The Gunners showcased their tribute to the Frenchman outside the Emirates Stadium on Friday, a bronze statue that depicts Wenger lifting the Premier League trophy, which he did three times in total during his illustrious 22-year Arsenal career, in 1997-98, 2001-02 and 2003-04, famously going unbeaten throughout the latter campaign with the historic ‘Invincibles’ team.
The 73-year-old, who now serves as Fifa’s chief of global football development, also won seven FA Cups during a north London stint lasting for an incredible 1,235 matches, plus as many Community Shield triumphs. Former midfielder Wenger is generally credited with helping to modernise Arsenal and English football overall after his arrival in 1996 after spells in charge of Nancy, Monaco and Japanese side Nagoya Grampus Eight, becoming one of the most influential figures in Premier League history.
The statue in his honour, erected outside the North Bank Stand at the Emirates, was created by sculptor Jim Guy, weighing half-a-tonne and standing at three-and-a-half metres tall.
“It’s such a great tribute that the club has done something special for Arsene that he fully deserves and merits,” said current Arsenal manager Arteta, who featured under Wenger and captained the Gunners during his time as a player at the Emirates. “With a statue now at the stadium, Arsene can have that recognition and be here at our club forever.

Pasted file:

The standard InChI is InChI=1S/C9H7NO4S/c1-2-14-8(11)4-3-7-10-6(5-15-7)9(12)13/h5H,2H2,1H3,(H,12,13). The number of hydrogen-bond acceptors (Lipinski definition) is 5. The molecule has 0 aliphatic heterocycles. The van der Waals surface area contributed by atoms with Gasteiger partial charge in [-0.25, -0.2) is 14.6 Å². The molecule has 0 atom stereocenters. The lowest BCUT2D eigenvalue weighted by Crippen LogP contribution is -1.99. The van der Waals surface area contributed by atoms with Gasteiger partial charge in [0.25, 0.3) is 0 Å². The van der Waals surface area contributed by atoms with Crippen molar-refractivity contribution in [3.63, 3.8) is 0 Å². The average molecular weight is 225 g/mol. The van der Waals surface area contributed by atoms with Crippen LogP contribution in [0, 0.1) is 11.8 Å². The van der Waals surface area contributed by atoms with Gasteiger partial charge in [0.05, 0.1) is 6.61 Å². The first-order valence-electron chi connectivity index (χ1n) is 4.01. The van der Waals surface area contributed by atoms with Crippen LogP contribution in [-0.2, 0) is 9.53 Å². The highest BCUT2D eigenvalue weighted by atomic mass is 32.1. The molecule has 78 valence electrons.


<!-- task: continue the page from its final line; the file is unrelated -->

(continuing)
“I’m so grateful to have played for Arsene at this club in my career. He chose me to be one of his players and selected me to be the captain of the club and that’s something I will never forget.”
As well as serving under Wenger as a player, Arteta has also greatly benefitted from his former coach’s valuable words of wisdom since taking the managerial job himself in 2019.
Asked what he had learned from Wenger as a manager, the Spaniard told Arsenal’s official website: “I learned so much from him and if I had to pick one of his many great values, it is how loyal he was and how much he defended the club, its players and football in general.
“The passion he has for the game is just phenomenal and you could see that. He really wanted to respect the game and he wanted it to be played in a certain way. Also, the way he always put the club in front of any personal interest at all times is something that I have tried to learn from him.
“The way he defended the club, the way he presented himself, the way he was loyal to the players and his staff is something that I really took from him. He is an example for me.”